Aug. 28, 1947: At the age of 3, Margaret Rosezarian Harris was splashed across the front page of the Sentinel, which covered her concert of classical pieces at Chicago’s Carey AME Temple. “She was poised and showed no trace of … Continue reading

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Black L.A. 1947: The Kappa Alpha Psis, Clora Bryant and a Certain Attorney

Technical difficulties delayed posting until now. Aug. 28, 1947: Earl Griffin has little good to say about the recent Kappa convention. But he mentions Clora Bryant (a footnote in the Black Dahlia case) though as Clara Bryant. And there’s a … Continue reading

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Black L.A. 1947: Nellie Lutcher Leads Weekly Juke Box Hits

Aug. 21, 1947: Nellie Lutcher’s “He’s a Real Gone Guy” again leads the weekly juke box hits, followed by “I Want to Be Loved” in versions by Savannah Churchill and Lionel Hampton.  No. 3 is “Sure Had a Wonderful Time” … Continue reading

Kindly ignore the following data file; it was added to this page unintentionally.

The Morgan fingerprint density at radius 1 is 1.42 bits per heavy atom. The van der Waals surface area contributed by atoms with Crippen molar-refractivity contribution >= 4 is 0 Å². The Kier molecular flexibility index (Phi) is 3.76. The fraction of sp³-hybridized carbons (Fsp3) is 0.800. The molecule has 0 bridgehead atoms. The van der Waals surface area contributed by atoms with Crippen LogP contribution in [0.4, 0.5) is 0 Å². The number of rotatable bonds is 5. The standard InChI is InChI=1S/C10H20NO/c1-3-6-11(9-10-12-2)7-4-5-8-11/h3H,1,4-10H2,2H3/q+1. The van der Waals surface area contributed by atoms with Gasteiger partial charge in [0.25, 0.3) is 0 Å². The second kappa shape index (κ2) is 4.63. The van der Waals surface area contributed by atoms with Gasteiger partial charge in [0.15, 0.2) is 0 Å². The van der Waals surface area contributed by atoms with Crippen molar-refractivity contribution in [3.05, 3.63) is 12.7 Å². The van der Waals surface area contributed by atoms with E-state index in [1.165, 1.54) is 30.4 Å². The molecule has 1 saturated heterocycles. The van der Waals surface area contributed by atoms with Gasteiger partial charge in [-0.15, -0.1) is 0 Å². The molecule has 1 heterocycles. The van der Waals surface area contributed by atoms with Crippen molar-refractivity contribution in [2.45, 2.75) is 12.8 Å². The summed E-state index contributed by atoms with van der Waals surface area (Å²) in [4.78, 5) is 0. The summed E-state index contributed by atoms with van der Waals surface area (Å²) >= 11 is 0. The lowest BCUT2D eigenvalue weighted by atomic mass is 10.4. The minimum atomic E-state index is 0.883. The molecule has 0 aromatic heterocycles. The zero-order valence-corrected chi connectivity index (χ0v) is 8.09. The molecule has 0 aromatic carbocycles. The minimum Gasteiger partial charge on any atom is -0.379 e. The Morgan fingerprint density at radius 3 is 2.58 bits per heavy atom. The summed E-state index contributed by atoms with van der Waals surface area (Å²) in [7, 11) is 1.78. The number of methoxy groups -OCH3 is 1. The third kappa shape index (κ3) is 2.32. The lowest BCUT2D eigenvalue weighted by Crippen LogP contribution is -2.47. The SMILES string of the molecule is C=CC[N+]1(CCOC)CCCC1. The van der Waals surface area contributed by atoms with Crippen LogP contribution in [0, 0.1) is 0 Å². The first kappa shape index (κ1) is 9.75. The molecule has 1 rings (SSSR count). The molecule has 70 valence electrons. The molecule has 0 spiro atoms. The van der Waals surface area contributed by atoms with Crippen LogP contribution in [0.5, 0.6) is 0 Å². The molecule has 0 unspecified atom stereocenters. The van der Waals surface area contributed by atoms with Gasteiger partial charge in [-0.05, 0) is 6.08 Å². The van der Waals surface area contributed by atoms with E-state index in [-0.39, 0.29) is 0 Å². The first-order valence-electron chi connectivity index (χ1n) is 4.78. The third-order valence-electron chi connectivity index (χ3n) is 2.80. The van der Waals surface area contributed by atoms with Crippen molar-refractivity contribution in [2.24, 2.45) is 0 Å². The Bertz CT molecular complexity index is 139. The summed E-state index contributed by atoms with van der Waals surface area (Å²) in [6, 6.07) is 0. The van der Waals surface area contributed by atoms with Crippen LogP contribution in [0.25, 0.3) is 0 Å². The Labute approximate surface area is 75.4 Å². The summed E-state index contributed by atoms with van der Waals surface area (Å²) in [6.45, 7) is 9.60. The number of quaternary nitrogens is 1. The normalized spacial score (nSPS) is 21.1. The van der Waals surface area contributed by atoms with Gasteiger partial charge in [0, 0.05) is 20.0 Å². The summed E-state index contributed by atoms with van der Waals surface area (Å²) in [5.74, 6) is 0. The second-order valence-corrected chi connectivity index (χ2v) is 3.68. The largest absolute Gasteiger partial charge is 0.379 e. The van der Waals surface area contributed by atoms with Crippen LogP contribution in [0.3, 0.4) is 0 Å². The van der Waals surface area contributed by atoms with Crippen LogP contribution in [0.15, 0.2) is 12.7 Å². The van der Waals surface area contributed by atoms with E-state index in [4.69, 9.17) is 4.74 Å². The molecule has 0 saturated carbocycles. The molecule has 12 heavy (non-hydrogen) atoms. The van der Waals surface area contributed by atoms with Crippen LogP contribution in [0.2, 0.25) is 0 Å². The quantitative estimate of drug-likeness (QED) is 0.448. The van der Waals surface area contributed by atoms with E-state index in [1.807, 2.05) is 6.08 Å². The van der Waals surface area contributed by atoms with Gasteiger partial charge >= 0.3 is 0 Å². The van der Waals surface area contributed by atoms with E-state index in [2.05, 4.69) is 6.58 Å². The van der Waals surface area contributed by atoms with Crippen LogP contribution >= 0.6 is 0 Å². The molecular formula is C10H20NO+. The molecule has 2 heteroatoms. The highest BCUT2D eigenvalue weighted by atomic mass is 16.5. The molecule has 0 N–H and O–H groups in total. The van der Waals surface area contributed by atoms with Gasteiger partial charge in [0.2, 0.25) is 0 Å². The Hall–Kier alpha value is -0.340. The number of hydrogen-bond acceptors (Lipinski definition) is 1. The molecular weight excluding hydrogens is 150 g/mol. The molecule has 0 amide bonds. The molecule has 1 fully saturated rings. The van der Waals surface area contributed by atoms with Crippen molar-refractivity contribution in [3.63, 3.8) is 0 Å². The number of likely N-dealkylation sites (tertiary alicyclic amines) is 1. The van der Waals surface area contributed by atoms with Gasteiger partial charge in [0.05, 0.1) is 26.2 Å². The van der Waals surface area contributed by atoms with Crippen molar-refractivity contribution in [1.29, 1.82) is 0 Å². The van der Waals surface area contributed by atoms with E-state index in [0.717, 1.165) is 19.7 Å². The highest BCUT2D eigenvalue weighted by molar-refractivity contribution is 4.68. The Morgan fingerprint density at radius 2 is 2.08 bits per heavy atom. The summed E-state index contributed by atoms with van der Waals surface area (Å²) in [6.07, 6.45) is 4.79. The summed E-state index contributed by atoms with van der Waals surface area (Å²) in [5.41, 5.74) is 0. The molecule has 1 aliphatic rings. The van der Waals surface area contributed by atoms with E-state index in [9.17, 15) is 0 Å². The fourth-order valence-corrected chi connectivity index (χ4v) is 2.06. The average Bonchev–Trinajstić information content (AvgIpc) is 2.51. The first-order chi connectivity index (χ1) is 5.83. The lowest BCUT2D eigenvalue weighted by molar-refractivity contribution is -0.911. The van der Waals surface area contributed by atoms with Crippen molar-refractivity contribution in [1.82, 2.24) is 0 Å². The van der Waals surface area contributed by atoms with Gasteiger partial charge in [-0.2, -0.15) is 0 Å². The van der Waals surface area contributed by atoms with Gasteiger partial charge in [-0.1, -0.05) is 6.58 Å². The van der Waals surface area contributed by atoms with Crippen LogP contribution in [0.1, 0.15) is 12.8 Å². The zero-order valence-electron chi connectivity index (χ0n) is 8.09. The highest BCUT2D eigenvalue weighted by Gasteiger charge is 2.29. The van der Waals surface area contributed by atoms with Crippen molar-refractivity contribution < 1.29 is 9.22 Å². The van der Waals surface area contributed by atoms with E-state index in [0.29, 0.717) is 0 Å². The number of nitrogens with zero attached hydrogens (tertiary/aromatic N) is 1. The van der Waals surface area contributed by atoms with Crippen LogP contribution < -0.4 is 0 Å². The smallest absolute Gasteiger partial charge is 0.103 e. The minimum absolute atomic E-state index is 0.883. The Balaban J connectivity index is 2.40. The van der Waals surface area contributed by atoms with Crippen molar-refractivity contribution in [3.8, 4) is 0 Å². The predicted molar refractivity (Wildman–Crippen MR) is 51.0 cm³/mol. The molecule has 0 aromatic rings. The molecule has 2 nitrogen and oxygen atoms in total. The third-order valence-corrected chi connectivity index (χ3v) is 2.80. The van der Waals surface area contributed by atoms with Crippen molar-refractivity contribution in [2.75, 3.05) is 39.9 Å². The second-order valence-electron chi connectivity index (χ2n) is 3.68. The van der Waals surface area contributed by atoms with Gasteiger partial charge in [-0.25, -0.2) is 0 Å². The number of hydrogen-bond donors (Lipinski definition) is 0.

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Black L.A. 1947: A Guide to the Homes of Famous Black Entertainers

Hattie McDaniel’s home at 2203 S. Harvard. Ethel Waters lived almost across the street, the Sentinel said. Via Google Street View.   The home of composer William Grant Still, 3670 Cimarron St., via Google Street View. Aug. 21, 1947: Sentinel … Continue reading

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Black L.A. 1947: Nellie Lutcher’s ‘He’s a Real Gone Guy’ Leads This Week’s Juke Box Hits

Aug. 14, 1947: Nellie Lutcher’s “He’s a Real Gone Guy” is this week’s No. 1 juke box hit, according to Murray’s Record Shop, 1055 E. Vernon. “True Blues” by Roy Milton is No. 2. On the jump, Ask Evangeline helps … Continue reading